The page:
When looking for a job, you are competing with at least a hundred other candidates who are interested in the same position. This means that it is not enough to create the perfect resume or cover letter, but also to ensure that you will do your best to impress them. In that sense, the power of persuasion can be a very important part of your job search.
See Also: How to Win Friends and Influence people
As psychologist and marketing professor Robert Cialdini says, there are six principles of influence that you need to be familiar with. In his book on persuasion and marketing Influence: The Psychology of Persuasion (1984) he writes about his experience during his three “undercover” years’ of applying and training for a range of sales jobs including used car dealerships and telemarketing roles where he had the chance to observe real-life examples of persuasion.
So, if you want to learn how to influence other people – potentially employers – the way Cialdini does, here are his six key principles of influence:
Reciprocity is the exchange of goods where a return is expected. In marketing, this kind of return of “favor” is disguised in the form of free samples and is effective in generating profits.
It draws the attention of visitors to sites or companies that offer premium products in an attempt to try out the real goodies that come at a cost. So, if employers were to check out your online portfolio, they would be getting an insight into your work. But most importantly they would start wondering what you could do for them if you were working with them.
The idea of consistency has a lot to do with the way you see yourself. Cialdini argues that everyone has a self-image and when they are presented with an idea and decide it fits their self-image they are more likely to be influenced. Likewise, someone who makes commitments tends to follow these through. What makes these people reliable, loyal and trusted individuals, is also the image that they build around themselves and the need to be consistent.
3. Social Proof
It only makes sense that you will become influenced by people around you. What they do, you do. This happens when you are not sure about a course of action, and you look to those around you to make a decision or take a course of action. So if they are looking up at the sky you are more likely to do the same. If they are about to start a fight, you will find yourself in it. This is what Cialdini refers to as social proof and has a very strong influence over us.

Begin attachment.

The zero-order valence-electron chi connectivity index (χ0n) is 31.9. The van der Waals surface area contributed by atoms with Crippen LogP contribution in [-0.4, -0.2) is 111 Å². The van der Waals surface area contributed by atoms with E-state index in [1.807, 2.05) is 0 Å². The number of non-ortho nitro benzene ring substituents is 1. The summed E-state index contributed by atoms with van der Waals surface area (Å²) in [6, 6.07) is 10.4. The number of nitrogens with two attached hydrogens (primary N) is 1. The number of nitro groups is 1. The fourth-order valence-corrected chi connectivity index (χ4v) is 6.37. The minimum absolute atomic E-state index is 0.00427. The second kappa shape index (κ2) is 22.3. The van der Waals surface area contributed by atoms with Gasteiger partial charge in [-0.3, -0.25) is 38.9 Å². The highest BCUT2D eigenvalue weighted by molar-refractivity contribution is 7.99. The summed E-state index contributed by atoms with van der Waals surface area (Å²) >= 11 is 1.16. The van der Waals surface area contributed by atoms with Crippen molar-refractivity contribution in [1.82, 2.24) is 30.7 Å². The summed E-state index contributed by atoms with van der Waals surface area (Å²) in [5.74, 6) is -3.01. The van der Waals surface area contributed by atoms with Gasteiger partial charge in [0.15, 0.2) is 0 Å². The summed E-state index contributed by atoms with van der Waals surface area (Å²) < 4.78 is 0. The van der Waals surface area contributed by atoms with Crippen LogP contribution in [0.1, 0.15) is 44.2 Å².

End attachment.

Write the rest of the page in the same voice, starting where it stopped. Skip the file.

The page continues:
To put this in context, employers follow certain rules while they are checking off their list of things that you have done right or wrong - either in your resume, cover letter or job interview. They look at what other candidates have said or done and compare their situation to yours to choose the best candidate. If you manage to show those good qualities other candidates possess as well as something that they haven’t done, the job is yours. That’s how you stand out from the crowd.
Giving the appearance of authority makes you more convincing. This means that wearing formal clothes when you are going to an interview increases your chances of getting the job. People respect authority, and they want to work with the best of the best. If you have had an impressive business title or you are driving an expensive car, then people are more likely to comply with your request. I am not implying that you should get one, but making yourself look more authoritative could give you a major boost.
Who knew having the same name as a potential employer could increase the likelihood of getting hired? According to Cialdini, people prefer to say yes to those they find physically attractive, similar to themselves in any way, or who give them compliments. This becomes more evident in marketing, as salespeople are customising their products or services or becoming more knowledgeable about their clients’ preferences.
Scarcity explains the supply and demand factor which says that the less there is of something, the more valuable it is. For you this means that the more rare skills you possess, the more valuable you become to an employer who is looking for someone who can demonstrate that knowledge. Think about it this way; if they are many people who can do the job, decision- making for employers becomes difficult, whereas if you are the only one who has the qualities they are asking for, you will get it. Didn’t you know the more uncommon a thing is, the more people want it? That’s how scarcity works.
The truth is that you can influence employers as long as you employ the right tactics. These six principles should help you boost your job hunting efforts, so you might want to try them out...
Have you ever used any of these tactics before? Let me know in the comments section below…